For me, planning and measuring out my writing time is essential to being productive. I keep a ridiculously detailed calendar that includes my work commitments, my kids’ activities, personal appointments, social plans, my husband’s travel schedule, dedicated blocks of time for running and exercise and even the two TV shows that I consider to be required viewing (The Good Wife and Parenthood). When I have a realistic and comprehensive view of how my time will be used in a given week, I then identify a couple of blocks of time that I can take for writing. These precious hours need to come when the rest of my family is occupied and when I’m not completely exhausted. Some weeks, I can only manage to find 90 minutes like this. That’s not a lot, but it’s not zero, either.
As I said, I consider myself incredibly fortunate to have had a chance, in my journalism career, to develop the kind of discipline it takes to write when you have very limited time. For those who haven’t had that chance, I think there are a few ways to cultivate the same mindset and skills.
First – and, in my experience, this was the very hardest thing – you have to give yourself permission to do this. Writing a novel and having it published was a lifelong goal for me; truly, what I’d dreamed of doing since I was a little girl. But, somehow, on a daily basis, other things always seemed more important. I was either working a job (first as a journalist and then as a media consultant) or building my business (the legal PR firm I now run) or taking care of my kids or spending time with my husband or managing our house or running or cooking or cleaning up …. Well, you get the picture. The idea of walking away from any of that in order to work on a creative hobby like writing felt just utterly selfish to me. I have 3 kids less than 3 years apart in age. There were several brutally sleep deprived early years when I simply could not fathom having “alone time” or “me time” that did not involve also getting the groceries. Still, at a certain point, something clicked with me and I recognized that I was really losing myself in all those responsibilities. I needed to write creatively again to find myself. And, ultimately, I believe that my family is better off for having me happy, fulfilled and (not least) a role model for following your dreams and ambitions.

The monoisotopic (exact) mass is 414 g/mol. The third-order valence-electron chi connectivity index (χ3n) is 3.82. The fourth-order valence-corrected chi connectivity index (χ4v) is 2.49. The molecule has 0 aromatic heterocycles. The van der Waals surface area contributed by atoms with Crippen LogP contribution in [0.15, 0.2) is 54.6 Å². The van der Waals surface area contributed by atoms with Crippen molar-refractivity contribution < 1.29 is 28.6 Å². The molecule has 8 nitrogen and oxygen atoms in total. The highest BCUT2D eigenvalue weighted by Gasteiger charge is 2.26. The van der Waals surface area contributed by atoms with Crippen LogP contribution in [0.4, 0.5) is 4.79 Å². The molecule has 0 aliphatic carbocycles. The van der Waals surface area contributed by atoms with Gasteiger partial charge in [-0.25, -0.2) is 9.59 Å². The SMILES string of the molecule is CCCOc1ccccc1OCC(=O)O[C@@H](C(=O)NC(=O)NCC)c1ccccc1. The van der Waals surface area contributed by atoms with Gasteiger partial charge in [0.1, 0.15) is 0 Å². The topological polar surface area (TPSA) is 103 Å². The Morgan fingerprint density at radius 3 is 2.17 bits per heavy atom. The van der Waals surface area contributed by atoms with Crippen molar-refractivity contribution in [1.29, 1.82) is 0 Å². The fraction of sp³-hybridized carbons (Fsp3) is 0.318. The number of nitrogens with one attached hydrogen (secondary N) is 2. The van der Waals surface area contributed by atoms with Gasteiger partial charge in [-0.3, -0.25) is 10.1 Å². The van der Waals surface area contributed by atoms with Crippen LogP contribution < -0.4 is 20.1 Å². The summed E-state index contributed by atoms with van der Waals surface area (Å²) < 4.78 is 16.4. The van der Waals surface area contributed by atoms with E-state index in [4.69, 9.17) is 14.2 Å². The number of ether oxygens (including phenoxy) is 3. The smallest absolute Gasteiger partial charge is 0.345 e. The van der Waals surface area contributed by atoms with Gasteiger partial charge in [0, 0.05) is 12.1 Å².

Second, it’s important to be realistic and clear about your goals and priorities. Sit down and honestly assess the amount of time you can devote to writing. For most of us, there is some amount of “lost” time we can reclaim for things that are important to us: the time we spend zoned out on the Internet or in front of the TV or flipping through magazines. It’s important, though, to recognize that you do need some of this down time, just to give your brain a break. For most of us, a plan to write for three hours each night after the kids go to be just isn’t going to work. If writing is important to you, try to start by finding 1 or 2 hours a week to devote to it. Maybe it will be your lunch break one day a week or maybe you’ll declare one night a week as “pizza night” and use the recovered cooking time for your project instead. Or maybe you’ll escape to a coffeehouse on Sunday afternoon. The point is: find some time and start there.
Third and finally, finding some kind of external accountability for being productive in your writing is key. Whether you sign up for a course, join a writing group with weekly meetings, or try something totally off the wall, like NaNoWriMo, having other people invested in your work, and waiting to see what you produce, is a tremendous motivator. If these options feel too social, you might also find an online forum or a personal writing coach, with whom you can agree on a schedule to deliver a certain number of words (of any quality) or a certain amount of time to devote to your project.